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Eichbauer v. Henry Ford Health System

United States District Court, E.D. Michigan, Southern Division

June 21, 2017

Gerard Eichbauer, Plaintiff,
v.
Henry Ford Health System & Henry Ford Hospital, Defendants.

          R. Steven Whalen United States Magistrate Judge

          OPINION AND ORDER AFFIRMING MAGISTRATE JUDGE WHALEN'S MAY 5, 2017 ORDER [34] AND OVERRULING PLAINTIFF'S AND DEFENDANTS' OBJECTIONS [38, 39]

          Hon. Gershwin A. Drain United States District Court Judge

         I. Introduction

         This matter came before the Court on Plaintiff's and Defendants' May 22, 2017 objections to Magistrate Judge R. Steven Whalen's May 5, 2017 Order Granting In Part And Denying In Part Plaintiff's Motion to Compel Discovery. See Dkt. Nos. 34, 38, 39. Defendants Henry Ford Health System and Henry Ford Hospital filed a response to Plaintiff's objections on June 5, 2017. Dkt. No. 43. No oral argument was heard.

         For the reasons stated herein, the Court will AFFIRM Magistrate Judge Whalen's order and OVERRULE Plaintiff's and Defendants' objections [38, 39].

         II. Standard of Review

         Rule 72(a) of the Federal Rules of Civil Procedure permits a party to submit objections to a magistrate judge's ruling on non-dispositive matters, such as discovery orders. Fed.R.Civ.P. 72(a); 28 U.S.C. § 636(b)(1)(A). While Rule 72(b) provides a timeline in which a party may respond to opposing counsel's objections to a ruling on a dispositive matter, Rule 72(a) does not state that a response may be filed to objections. Compare Fed. R. Civ. P. 72(a) with Fed. R. Civ. P. 72(b). “When an objection is filed to a magistrate judge's ruling on a non- dispositive motion, the ruling remains in full force and effect unless and until it is stayed by the magistrate judge or a district judge.” E.D. Mich. LR 72.2.

         As a non-dispositive matter, the review of a magistrate's discovery order is properly governed by the “clearly erroneous or contrary to law” standard of review. Fed.R.Civ.P. 72(a). The United States Supreme Court and the United States Court of Appeals for the Sixth Circuit have both held that “a finding is ‘clearly erroneous' when although there is evidence to support it, the reviewing court on the entire evidence is left with the definite and firm conviction that a mistake has been committed.” United States v. U.S. Gypsum Co., 333 U.S. 364, 395 (1948) (explaining the clearly erroneous standard under Rule 52(a)); United States v. Mabry, 518 F.3d 442, 449 (6th Cir. 2008) (quoting U.S. Gypsum, 333 U.S. at 395). This standard does not allow a reviewing court to reverse a magistrate judge's finding merely because it would have decided the matter differently. Sedgwick Ins. v. F.A.B.E. Custom Downstream Sys., Inc., 47 F.Supp.3d 536, 538 (E.D. Mich. 2014). See also 12 Charles Alan Wright, Arthur R. Miller & Richard L. Marcus, Federal Practice and Procedure § 3069 (2d ed. 1997) (“In sum, it is extremely difficult to justify alteration of the magistrate judge's nondispositive actions by the district judge.”).

         “The ‘clearly erroneous' standard applies only to the magistrate judge's factual findings; his legal conclusions are reviewed under the plenary ‘contrary to law' standard.” Sedgwick Ins., 47 F.Supp.3d at 538 (quoting Haworth, Inc. v. Herman Miller, Inc., 162 F.R.D. 289, 291 (W.D. Mich. 1995)). The Court's review under the “contrary to law” standard requires the exercise of independent judgment in determining whether the magistrate judge's legal conclusions “contradict or ignore applicable precepts of law, as found in the Constitution, statutes, or case precedent.” Gandee v. Glaser, 785 F.Supp. 684, 686 (S.D. Ohio 1992), aff'd, 19 F.3d 1432 (6th Cir. 1994) (quoting Adolph Coors Co. v. Wallace, 570 F.Supp. 202, 205 (N.D. Cal. 1983)).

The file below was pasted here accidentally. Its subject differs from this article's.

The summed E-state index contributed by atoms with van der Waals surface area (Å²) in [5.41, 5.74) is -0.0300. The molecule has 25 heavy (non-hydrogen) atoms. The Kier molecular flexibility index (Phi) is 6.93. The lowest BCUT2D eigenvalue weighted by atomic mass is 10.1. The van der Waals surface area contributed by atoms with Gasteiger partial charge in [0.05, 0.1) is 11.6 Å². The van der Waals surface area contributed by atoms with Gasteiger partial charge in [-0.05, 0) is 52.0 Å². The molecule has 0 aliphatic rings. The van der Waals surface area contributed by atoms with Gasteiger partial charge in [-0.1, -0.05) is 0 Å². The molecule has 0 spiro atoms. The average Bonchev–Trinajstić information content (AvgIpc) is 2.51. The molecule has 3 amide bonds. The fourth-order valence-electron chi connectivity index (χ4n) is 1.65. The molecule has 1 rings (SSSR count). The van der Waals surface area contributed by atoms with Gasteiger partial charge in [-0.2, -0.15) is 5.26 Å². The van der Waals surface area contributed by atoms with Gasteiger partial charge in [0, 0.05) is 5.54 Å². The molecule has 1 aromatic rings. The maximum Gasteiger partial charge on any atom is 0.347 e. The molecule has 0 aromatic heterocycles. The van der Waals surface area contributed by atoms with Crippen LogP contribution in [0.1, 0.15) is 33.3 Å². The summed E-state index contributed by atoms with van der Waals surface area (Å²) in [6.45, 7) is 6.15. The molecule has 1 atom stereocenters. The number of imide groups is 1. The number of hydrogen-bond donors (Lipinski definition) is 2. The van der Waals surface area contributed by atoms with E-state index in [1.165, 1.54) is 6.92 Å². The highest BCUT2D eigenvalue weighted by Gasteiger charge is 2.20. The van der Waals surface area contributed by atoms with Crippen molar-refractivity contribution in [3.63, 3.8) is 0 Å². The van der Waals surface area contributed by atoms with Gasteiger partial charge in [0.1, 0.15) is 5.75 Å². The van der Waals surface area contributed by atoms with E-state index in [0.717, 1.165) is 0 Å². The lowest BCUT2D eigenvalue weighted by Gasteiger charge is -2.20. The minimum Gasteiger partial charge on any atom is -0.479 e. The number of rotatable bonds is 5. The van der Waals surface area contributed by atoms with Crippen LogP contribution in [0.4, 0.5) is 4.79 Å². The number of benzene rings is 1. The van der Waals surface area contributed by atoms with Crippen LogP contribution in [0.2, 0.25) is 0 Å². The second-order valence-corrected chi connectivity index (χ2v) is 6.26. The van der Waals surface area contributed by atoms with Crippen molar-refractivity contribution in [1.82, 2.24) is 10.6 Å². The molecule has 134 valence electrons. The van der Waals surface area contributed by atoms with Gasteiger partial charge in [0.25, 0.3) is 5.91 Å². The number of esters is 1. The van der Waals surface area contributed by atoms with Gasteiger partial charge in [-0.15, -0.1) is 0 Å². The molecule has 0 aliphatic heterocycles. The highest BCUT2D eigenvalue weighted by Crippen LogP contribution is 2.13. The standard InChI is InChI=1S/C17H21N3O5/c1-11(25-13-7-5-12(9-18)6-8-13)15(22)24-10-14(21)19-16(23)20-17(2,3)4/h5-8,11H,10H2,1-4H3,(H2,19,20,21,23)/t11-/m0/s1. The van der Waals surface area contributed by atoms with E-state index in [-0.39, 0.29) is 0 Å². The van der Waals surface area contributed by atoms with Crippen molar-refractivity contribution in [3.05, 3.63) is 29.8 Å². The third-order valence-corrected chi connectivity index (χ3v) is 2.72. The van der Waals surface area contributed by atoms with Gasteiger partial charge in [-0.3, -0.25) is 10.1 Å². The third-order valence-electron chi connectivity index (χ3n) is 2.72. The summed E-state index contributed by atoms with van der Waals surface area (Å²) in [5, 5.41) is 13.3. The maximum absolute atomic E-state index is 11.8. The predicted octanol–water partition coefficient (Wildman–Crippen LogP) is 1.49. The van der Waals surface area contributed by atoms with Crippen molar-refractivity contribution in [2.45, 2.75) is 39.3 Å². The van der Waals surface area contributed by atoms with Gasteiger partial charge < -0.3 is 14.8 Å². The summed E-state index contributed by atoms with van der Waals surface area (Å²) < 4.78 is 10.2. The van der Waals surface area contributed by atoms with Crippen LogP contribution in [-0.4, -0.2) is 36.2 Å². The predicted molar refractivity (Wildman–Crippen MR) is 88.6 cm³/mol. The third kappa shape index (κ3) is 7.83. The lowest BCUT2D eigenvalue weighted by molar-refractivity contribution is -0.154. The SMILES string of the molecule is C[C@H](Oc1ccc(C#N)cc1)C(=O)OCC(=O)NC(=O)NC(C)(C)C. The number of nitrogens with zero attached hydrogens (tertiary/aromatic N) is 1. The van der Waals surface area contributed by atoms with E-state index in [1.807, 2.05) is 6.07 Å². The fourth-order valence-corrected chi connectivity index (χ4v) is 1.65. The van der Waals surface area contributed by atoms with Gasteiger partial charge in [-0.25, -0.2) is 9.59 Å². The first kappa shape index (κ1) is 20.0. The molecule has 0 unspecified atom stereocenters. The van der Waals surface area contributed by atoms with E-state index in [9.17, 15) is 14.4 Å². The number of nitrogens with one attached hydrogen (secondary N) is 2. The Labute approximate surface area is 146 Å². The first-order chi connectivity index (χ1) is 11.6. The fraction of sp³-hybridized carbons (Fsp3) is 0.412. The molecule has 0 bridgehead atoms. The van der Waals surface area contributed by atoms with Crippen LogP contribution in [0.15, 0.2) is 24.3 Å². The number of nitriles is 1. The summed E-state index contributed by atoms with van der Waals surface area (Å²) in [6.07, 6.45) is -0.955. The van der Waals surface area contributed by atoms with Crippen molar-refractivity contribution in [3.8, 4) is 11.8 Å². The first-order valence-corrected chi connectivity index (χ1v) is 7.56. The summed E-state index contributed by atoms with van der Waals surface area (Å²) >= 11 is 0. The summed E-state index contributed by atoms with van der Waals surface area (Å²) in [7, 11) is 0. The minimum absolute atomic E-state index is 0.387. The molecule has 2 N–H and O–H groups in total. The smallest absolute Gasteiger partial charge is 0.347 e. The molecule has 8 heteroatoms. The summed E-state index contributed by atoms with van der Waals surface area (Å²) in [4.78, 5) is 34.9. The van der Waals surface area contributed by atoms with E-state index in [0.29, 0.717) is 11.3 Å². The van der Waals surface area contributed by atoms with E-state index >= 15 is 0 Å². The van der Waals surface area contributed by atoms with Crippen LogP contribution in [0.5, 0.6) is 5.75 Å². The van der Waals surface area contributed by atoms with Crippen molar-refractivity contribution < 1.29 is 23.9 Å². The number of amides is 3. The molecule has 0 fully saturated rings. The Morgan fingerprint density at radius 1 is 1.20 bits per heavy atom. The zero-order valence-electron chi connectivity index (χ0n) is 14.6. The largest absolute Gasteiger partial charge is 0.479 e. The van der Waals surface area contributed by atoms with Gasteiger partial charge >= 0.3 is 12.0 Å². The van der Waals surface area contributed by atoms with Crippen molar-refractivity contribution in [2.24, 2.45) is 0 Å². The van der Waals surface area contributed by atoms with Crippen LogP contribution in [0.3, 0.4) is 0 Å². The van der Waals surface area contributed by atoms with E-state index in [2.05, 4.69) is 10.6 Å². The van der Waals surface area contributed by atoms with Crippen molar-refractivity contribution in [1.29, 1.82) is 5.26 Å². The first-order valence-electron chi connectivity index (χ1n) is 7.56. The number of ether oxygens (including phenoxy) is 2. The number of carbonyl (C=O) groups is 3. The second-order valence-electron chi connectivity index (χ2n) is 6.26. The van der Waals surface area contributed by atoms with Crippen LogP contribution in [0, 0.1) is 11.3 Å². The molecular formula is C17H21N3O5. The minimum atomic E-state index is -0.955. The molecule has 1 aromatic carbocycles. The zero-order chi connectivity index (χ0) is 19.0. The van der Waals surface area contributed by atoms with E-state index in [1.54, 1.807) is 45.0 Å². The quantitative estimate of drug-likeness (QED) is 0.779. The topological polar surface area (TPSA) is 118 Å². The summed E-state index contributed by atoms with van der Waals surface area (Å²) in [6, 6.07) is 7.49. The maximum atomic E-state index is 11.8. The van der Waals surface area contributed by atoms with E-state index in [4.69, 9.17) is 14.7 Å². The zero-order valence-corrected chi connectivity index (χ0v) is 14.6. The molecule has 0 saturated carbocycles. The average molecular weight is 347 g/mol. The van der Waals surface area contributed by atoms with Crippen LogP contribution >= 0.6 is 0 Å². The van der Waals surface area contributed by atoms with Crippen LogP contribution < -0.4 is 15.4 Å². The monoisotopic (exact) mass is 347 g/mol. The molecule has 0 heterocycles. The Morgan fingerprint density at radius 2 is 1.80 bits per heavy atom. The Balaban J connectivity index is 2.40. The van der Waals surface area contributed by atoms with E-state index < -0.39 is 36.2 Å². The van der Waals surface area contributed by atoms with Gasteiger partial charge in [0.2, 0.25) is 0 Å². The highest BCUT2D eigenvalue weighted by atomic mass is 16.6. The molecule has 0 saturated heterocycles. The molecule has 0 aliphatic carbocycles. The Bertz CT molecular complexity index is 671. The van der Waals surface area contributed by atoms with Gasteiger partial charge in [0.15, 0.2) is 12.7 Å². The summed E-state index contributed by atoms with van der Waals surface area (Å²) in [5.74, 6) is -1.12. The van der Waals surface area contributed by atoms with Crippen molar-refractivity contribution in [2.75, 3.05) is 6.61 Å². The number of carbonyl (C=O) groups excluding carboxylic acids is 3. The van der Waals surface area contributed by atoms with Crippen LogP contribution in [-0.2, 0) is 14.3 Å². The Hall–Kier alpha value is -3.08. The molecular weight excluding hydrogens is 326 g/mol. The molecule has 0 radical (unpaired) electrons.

III. Discussion

         On July 13, 2016, Plaintiff served his First Set of Interrogatories and First Request for Production of Documents upon Defendants. Dkt. No. 23, p. 2 (Pg. ID 115). In Interrogatories 12, 13, and 14 Plaintiff demanded that Defendants provide information regarding other medical professions that tested positive for drugs and alcohol, had their drug administration investigated, or were referred to the Employee Assistance Program (EAP) instead of being terminated. Id. at 11. Defendants objected to these Interrogatories on the basis that they were “overly broad, ambiguous and seek[] information that is confidential and neither relevant nor calculated to lead to the discovery of relevant admissible information.” Dkt. No. 23-2, pp. 14-16 (Pg. ID 159-61). When Plaintiff filed a motion to compel Defendants to answer the Interrogatories, Dkt. No. 23, Defendants argued that the requests were overly broad, irrelevant, and unduly burdensome. Dkt. No. 26, pp. 9-14 (Pg. ID 206-11).

         On April 11, 2017, Magistrate Judge R. Steven Whalen held a hearing on the motion to compel and granted in part and denied in part the motion on the record. Dkt. No. 36. On May 5, 2017, Magistrate Judge Whalen ordered Defendants to provide responses to Interrogatories Nos. 12, 13, and 14, with the following limitations:

(1) “Medical personnel” means providers of medical services who have direct patient contact at Henry Ford Hospital's main campus and the four ambulatory centers where Plaintiff worked, who were so employed from January, 2013 to the present, and who are ...

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